On the 29th July, I took a plane from Athens to Tel Aviv, Israel. I landed safely but nostalgic of the cycling days. A good friend of mine with whom I studied met me at the airport. What followed was a week and a half of events racing by. I started by taking another plane down south to Eilat. There is held the Red Sea Jazz festival. I stayed three days enjoying not very exciting traditional and modern Jazz, every now and then, surprised by a truly mind boggling act. Then I took a bus across the desert to Be’er sheva were I met my Israel friend who drove us to a concert of Idan Raichel Project in some sort of resort in the middle of the desert! Fleeing the fans, we drove back to Tel Aviv in the night. I spent the next few days recording, drinking freshly pressed fruit juices and lying on the beach.

The first artist I recorded was Galit Vashdi. We met up in a nice greenish parc (apparently the gay parc) in the center of Tel Aviv. Up front, Galit asked me to be her shaker operator for her first song. Excited by playing some music, I ended up taking out my flute. So after recording three of her songs we spent a bit of time learning an Irish song called ‘Sally Gardens’. Galit learnt it incredibly fast while I struggled to get the lyrics right.. Anyways, it was lovely playing around and here are the recordings:

The second artist I recorded was Amos Zimmerman. I first met him in Oxford when he was touring living rooms in the UK. Ironically, we recorded in his kind of living room/bedroom in his shared house in Tel Aviv. Once again, after recording a few songs, I whipped out my flute (I mean my sister’s flute) and tried to learn one of Amos’ songs. Sadly, I only got two takes to get it right and I’m not much of a flute player… Anyways, after recording we had a very nice interview/chat about music and all that jazz. We briefly met again on my last day as I was walking past the shop where Amos works. He kindly gave me a Israeli flag patch that I’ll stick on my bike luggage! For more music: http://amoszimmerman.com/

 

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Mother’s Land

The last cycling stop after Dubrovnik was Bar in Montenegro. I left late in the afternoon of the 14th July, climbed all the way back up to the road going to Montenegro and got a puncture… The hole was big! and I have no idea what caused it! I changed the inner tube in the burning sun and set off into some of the most beautiful scenery. For the first time since the beginning of the trip, I decided to stop set up my camera and get a video of me cycling. So here is the only proof that I have showing that I have been doing what I’ve been doing:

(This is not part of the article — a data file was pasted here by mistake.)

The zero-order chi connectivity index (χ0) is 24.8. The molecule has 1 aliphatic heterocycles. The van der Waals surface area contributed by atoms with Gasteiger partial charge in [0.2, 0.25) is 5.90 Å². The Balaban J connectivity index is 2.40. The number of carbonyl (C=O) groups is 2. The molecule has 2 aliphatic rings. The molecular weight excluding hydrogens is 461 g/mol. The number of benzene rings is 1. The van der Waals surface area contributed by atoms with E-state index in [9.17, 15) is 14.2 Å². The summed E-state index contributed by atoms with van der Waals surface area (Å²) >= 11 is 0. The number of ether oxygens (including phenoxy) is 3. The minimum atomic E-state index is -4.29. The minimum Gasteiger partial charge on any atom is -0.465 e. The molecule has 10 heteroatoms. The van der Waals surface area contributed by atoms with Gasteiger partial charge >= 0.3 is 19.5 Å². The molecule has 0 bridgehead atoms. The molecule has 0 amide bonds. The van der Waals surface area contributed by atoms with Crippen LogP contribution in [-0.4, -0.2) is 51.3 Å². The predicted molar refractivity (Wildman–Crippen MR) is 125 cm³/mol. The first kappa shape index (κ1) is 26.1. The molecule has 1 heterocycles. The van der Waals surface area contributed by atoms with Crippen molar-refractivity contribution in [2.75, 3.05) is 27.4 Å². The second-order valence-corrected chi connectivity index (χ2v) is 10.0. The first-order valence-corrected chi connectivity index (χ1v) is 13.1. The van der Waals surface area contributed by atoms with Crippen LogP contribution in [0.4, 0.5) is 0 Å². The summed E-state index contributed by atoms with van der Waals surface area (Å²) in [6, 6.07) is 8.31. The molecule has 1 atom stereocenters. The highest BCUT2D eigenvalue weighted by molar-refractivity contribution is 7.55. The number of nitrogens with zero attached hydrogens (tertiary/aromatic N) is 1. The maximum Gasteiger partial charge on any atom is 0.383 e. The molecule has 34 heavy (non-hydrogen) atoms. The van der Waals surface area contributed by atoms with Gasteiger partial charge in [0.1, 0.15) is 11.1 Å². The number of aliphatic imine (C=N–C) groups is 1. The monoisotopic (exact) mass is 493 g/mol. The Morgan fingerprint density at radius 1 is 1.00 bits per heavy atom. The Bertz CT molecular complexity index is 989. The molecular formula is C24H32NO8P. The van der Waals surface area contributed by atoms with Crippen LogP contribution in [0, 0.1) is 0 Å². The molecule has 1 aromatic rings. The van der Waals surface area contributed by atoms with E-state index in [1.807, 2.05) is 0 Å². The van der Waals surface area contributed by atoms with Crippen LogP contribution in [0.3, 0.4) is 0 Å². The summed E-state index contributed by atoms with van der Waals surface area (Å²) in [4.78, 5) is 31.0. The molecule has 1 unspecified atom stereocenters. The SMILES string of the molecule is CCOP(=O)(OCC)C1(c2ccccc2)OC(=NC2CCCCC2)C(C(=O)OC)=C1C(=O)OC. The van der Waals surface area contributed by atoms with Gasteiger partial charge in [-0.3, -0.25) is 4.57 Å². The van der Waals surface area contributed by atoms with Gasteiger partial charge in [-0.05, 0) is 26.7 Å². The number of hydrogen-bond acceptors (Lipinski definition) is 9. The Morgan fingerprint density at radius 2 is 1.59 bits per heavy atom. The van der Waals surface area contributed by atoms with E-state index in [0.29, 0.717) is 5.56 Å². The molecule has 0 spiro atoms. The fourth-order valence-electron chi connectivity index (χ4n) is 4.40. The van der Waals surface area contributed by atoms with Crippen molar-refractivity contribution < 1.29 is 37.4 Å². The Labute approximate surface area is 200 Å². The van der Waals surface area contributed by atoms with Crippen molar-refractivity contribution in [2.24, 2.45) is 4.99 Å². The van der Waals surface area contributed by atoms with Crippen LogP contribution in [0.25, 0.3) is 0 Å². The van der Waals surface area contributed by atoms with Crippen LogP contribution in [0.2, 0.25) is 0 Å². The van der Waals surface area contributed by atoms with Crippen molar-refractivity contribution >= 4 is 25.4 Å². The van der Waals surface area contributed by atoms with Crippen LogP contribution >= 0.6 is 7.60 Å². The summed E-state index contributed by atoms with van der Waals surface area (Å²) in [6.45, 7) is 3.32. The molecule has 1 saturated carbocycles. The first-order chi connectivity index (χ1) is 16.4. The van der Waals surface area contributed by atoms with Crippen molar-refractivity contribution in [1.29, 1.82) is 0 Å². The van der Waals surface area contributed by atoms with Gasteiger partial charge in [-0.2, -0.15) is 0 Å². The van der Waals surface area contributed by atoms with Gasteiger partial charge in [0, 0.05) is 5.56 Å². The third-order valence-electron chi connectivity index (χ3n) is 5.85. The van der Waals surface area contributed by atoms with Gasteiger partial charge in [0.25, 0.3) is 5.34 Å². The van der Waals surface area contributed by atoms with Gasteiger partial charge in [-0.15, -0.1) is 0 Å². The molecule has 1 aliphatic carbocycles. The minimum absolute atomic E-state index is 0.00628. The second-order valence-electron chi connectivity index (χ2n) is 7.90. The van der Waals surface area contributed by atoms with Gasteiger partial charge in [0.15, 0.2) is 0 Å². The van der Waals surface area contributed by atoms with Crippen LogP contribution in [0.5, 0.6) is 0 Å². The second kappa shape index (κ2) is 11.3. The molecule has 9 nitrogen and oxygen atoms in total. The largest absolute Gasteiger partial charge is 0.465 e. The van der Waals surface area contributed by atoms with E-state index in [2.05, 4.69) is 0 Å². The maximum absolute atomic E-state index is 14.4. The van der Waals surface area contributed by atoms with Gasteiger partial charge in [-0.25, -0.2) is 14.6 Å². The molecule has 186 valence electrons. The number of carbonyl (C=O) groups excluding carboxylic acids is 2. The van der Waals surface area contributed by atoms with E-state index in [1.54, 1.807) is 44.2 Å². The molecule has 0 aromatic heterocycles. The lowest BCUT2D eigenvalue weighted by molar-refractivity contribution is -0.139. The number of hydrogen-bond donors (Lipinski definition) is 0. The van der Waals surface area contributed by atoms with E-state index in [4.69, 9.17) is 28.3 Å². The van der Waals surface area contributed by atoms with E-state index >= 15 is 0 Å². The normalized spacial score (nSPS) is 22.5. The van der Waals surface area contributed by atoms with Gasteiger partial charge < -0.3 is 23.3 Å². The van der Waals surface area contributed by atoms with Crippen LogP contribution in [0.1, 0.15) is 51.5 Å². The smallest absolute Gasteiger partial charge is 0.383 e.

I got very excited when after over 3 months of cycling I crossed more than 3 other traveling cyclist. Unfortunately, they where all going in the opposite direction. At some point, I briefly caught up with a cyclist from London who was heading for Istambul but, sadly, our routes quickly parted when I decided to cycle all round the bay of Kotor and he to cut across with a ferry. If you ever go cycling there, don’t believe what people say, it is a long cycle round but the view is stunning and worth every single extra Km.

Finally, I got to Bar and booked a ticket to its Italian adriatic brother who grew an extra i: Bari. I left the next day and had a tumultuous ride across the sea and arrived early the next morning. That was it. After 5-6 years of absence, I was back in my mother’s home city and the cycle ride south was over! My aunt met me at the port to lead me to her house and for the next five days I was treated like a king! Such a huge contrast with the homeless cycling life I had been living most days since the beginning of the trip.

On one of those days, my cousin and I had a recording marathon. After going to a beautiful beach somewhere south of Bari, we got home picked up all the recording equipment and went to meet some of his friends who were rehearsing in a sort of little storage both in what seemed the middle of nowhere. Their both was one a dozen of other storage boths converted to rehearsal rooms. Each band rented out their own personal space for rehearsing and could contribute to the musical mess that you can hear outside. The band was called Rainvan and we recorded in the building heat of a none air conditioned room! The band is Daniele Mauro on acoustic guitar, Andrea Damiani on electric drums and Marco Annoscia on piano and synths. For more about them and their music: https://www.facebook.com/TheRainVan or http://soundcloud.com/RainVan